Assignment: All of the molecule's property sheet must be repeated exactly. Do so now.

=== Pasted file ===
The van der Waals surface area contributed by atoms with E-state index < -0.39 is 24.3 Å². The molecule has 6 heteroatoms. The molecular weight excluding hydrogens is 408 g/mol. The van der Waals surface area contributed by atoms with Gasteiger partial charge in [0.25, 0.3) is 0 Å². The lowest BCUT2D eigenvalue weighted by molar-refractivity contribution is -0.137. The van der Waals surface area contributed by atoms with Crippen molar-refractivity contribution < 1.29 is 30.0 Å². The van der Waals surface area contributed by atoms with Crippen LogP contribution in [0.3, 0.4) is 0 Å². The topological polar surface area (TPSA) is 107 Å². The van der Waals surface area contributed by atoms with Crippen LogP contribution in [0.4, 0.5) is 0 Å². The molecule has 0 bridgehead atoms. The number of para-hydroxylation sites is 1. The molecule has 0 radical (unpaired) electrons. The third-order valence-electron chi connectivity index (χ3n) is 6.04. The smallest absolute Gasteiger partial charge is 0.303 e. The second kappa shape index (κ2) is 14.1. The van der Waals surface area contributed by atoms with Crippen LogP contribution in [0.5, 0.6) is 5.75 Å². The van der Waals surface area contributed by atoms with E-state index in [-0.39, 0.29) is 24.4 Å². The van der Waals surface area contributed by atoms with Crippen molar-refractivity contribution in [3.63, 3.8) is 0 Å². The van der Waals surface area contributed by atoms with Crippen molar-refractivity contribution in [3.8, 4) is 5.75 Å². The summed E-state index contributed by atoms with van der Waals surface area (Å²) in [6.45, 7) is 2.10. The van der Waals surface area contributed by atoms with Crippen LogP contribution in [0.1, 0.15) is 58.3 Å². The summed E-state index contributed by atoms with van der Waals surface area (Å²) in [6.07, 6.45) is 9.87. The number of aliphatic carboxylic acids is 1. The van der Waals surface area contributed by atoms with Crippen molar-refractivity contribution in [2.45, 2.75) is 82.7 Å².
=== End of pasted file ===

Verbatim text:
The van der Waals surface area contributed by atoms with E-state index < -0.39 is 24.3 Å². The molecule has 6 heteroatoms. The molecular weight excluding hydrogens is 408 g/mol. The van der Waals surface area contributed by atoms with Gasteiger partial charge in [0.25, 0.3) is 0 Å². The lowest BCUT2D eigenvalue weighted by molar-refractivity contribution is -0.137. The van der Waals surface area contributed by atoms with Crippen molar-refractivity contribution < 1.29 is 30.0 Å². The van der Waals surface area contributed by atoms with Crippen LogP contribution in [0.3, 0.4) is 0 Å². The topological polar surface area (TPSA) is 107 Å². The van der Waals surface area contributed by atoms with Crippen LogP contribution in [0.4, 0.5) is 0 Å². The molecule has 0 bridgehead atoms. The number of para-hydroxylation sites is 1. The molecule has 0 radical (unpaired) electrons. The third-order valence-electron chi connectivity index (χ3n) is 6.04. The smallest absolute Gasteiger partial charge is 0.303 e. The second kappa shape index (κ2) is 14.1. The van der Waals surface area contributed by atoms with Crippen LogP contribution in [0.5, 0.6) is 5.75 Å². The van der Waals surface area contributed by atoms with E-state index in [-0.39, 0.29) is 24.4 Å². The van der Waals surface area contributed by atoms with Crippen molar-refractivity contribution in [3.63, 3.8) is 0 Å². The van der Waals surface area contributed by atoms with Crippen molar-refractivity contribution in [3.8, 4) is 5.75 Å². The summed E-state index contributed by atoms with van der Waals surface area (Å²) in [6.45, 7) is 2.10. The van der Waals surface area contributed by atoms with Crippen LogP contribution in [0.1, 0.15) is 58.3 Å². The summed E-state index contributed by atoms with van der Waals surface area (Å²) in [6.07, 6.45) is 9.87. The number of aliphatic carboxylic acids is 1. The van der Waals surface area contributed by atoms with Crippen molar-refractivity contribution in [2.45, 2.75) is 82.7 Å².